I use Google Drive folders to store data, especially PDFs of important articles, scans of essays, etc. I have a master research Google Doc for each project I am working on. This is where I put my notes for the project. Then I have another document for the writing itself. This document will become to final essay or book.
I use Google Keep as a kind of “short term memory” where I will jot down quick thoughts on various issues when I am out and about and have an idea or two.
How has your approach to concurrent writing projects changed over time?
I am now at the point where I am re-using some bibliographic items for new projects that I used for older ones. So it is now more important that I have a good organization system for article and essay PDFs I have stored. I also take meticulous notes from ILL resources and books so I don’t have to re-read books. I wish I had thought about these things a decade ago!
What are two or more projects you’re particularly excited about that you’re now working on concurrently?
Right now, I am working on a monograph on Paul’s theology focusing on his language of love (Eerdmans). That will occupy my time for 2–3 more years. Also, I am writing a commentary on Galatians (Zondervan). I have completed the research, so now I am just writing. I am writing a few articles for the second edition of the Dictionary of Paul and His Letters (InterVarsity Press), and I am writing a short New Testament theology for Zondervan.
What closing advice (if any) would you offer to (post-)graduate students and new faculty as they try to become comfortable and competent for themselves in making progress concurrently on multiple writing projects?
I’d mention a few other pieces of advice. First, don’t overcommit. It stresses you out as a writer, and it reflects negatively on you to the publisher if you delay too long. Don’t stress yourself out over publishing so much that you neglect your health, your family, and your ministry time (or charity work, if you are not interested in ministry).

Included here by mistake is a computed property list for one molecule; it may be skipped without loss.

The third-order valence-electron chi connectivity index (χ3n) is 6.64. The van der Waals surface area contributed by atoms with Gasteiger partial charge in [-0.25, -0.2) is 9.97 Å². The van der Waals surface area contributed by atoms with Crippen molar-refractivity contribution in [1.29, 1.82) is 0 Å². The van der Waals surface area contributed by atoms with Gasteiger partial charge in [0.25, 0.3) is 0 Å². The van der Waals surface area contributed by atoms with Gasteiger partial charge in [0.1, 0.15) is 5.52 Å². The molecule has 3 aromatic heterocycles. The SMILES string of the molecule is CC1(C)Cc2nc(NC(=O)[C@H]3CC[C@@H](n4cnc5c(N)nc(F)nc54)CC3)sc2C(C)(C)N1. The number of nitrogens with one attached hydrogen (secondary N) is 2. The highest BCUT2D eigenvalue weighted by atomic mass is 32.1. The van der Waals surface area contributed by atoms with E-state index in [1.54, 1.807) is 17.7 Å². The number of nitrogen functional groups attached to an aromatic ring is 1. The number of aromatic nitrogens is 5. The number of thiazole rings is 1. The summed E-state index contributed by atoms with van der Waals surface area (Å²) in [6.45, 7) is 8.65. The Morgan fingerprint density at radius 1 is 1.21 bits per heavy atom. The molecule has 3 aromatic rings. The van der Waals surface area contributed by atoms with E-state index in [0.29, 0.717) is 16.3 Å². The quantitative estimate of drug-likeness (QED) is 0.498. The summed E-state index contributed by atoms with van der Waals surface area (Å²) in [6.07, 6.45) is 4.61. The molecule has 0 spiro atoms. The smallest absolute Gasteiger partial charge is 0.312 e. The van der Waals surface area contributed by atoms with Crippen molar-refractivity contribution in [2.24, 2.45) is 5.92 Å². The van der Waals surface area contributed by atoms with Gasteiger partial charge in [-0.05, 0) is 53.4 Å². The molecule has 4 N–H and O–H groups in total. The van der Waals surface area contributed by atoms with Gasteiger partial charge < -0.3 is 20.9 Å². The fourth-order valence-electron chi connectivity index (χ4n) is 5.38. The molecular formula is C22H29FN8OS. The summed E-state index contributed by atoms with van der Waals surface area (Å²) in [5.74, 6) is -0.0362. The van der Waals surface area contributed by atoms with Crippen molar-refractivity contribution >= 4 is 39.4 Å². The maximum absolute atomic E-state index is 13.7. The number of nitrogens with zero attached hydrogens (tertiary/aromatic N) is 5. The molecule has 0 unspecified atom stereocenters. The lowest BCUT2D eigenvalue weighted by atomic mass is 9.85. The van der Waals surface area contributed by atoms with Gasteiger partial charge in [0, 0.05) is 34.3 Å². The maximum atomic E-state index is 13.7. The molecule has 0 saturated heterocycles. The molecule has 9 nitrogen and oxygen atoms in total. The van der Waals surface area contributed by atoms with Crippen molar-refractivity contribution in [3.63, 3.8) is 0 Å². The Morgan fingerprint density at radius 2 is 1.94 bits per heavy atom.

Second, quality is far more important than quantity. Always have a few academics you trust read your work and give you feedback before you send it to the publisher.
Then, only publish with trusted presses and periodicals. Why waste all your time and energy for a piece of scholarship that is going to collect dust on a shelf or is buried somewhere on the internet?
Similarly, don’t self-publish. In all instances I can think of, if you can’t find a legitimate press wanting to publish your great idea, it might not be a great idea. Keep sharpening, grow as a professional, and keep trying to get it published with a good press.
Third, don’t write things that you are not passionate about. If it is just “CV” filler, skip it. Research and writing is your time, and time is the most precious commodity we have to spend. Use it wisely.
Lastly—this one is just something I’ve done, but it motivates me—make an academic bucket list. I have set 6–10 things I want to accomplish in my career. It helps me focus, and I get excited at the opportunity to push myself. I get offers to write a book or commentary sometimes, and now I check with the bucket list to help me stay focused.
What’s your single biggest takeaway from this interview?
Header image provided by Freddie Marriage via Unsplash